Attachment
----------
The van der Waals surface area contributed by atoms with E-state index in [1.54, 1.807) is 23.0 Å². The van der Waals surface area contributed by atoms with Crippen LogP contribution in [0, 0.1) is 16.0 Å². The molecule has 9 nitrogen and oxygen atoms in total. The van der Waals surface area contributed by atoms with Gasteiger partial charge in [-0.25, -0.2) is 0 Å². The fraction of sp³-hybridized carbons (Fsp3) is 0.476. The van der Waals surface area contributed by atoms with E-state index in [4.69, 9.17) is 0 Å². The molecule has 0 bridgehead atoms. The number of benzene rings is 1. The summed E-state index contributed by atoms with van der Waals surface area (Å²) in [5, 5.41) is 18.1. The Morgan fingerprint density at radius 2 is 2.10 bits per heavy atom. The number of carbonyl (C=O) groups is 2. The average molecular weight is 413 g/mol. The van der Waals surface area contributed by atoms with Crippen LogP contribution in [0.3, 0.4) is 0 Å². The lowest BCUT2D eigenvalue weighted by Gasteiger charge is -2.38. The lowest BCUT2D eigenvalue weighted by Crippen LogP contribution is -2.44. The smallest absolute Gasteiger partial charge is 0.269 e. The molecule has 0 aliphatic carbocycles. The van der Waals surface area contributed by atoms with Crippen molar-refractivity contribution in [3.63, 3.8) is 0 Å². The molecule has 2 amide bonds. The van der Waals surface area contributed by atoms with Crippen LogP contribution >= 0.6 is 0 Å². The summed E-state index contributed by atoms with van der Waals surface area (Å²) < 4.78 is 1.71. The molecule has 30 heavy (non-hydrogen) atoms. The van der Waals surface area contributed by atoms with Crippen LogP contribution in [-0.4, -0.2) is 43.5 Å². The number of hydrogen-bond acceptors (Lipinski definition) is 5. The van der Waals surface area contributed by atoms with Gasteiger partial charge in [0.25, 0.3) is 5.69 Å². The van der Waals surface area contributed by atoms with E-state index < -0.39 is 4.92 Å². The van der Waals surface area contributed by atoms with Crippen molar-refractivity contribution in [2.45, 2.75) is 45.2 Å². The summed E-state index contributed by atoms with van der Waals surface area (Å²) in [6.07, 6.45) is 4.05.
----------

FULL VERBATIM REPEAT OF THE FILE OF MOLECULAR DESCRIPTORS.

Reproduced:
The van der Waals surface area contributed by atoms with E-state index in [1.54, 1.807) is 23.0 Å². The van der Waals surface area contributed by atoms with Crippen LogP contribution in [0, 0.1) is 16.0 Å². The molecule has 9 nitrogen and oxygen atoms in total. The van der Waals surface area contributed by atoms with Gasteiger partial charge in [-0.25, -0.2) is 0 Å². The fraction of sp³-hybridized carbons (Fsp3) is 0.476. The van der Waals surface area contributed by atoms with E-state index in [4.69, 9.17) is 0 Å². The molecule has 0 bridgehead atoms. The number of benzene rings is 1. The summed E-state index contributed by atoms with van der Waals surface area (Å²) in [5, 5.41) is 18.1. The Morgan fingerprint density at radius 2 is 2.10 bits per heavy atom. The number of carbonyl (C=O) groups is 2. The average molecular weight is 413 g/mol. The van der Waals surface area contributed by atoms with Crippen LogP contribution in [0.3, 0.4) is 0 Å². The lowest BCUT2D eigenvalue weighted by Gasteiger charge is -2.38. The lowest BCUT2D eigenvalue weighted by Crippen LogP contribution is -2.44. The smallest absolute Gasteiger partial charge is 0.269 e. The molecule has 0 aliphatic carbocycles. The van der Waals surface area contributed by atoms with Crippen molar-refractivity contribution in [3.63, 3.8) is 0 Å². The molecule has 2 amide bonds. The van der Waals surface area contributed by atoms with Crippen LogP contribution >= 0.6 is 0 Å². The summed E-state index contributed by atoms with van der Waals surface area (Å²) < 4.78 is 1.71. The molecule has 30 heavy (non-hydrogen) atoms. The van der Waals surface area contributed by atoms with Crippen LogP contribution in [-0.4, -0.2) is 43.5 Å². The number of hydrogen-bond acceptors (Lipinski definition) is 5. The van der Waals surface area contributed by atoms with Gasteiger partial charge in [0.25, 0.3) is 5.69 Å². The van der Waals surface area contributed by atoms with E-state index < -0.39 is 4.92 Å². The van der Waals surface area contributed by atoms with Crippen molar-refractivity contribution in [2.45, 2.75) is 45.2 Å². The summed E-state index contributed by atoms with van der Waals surface area (Å²) in [6.07, 6.45) is 4.05.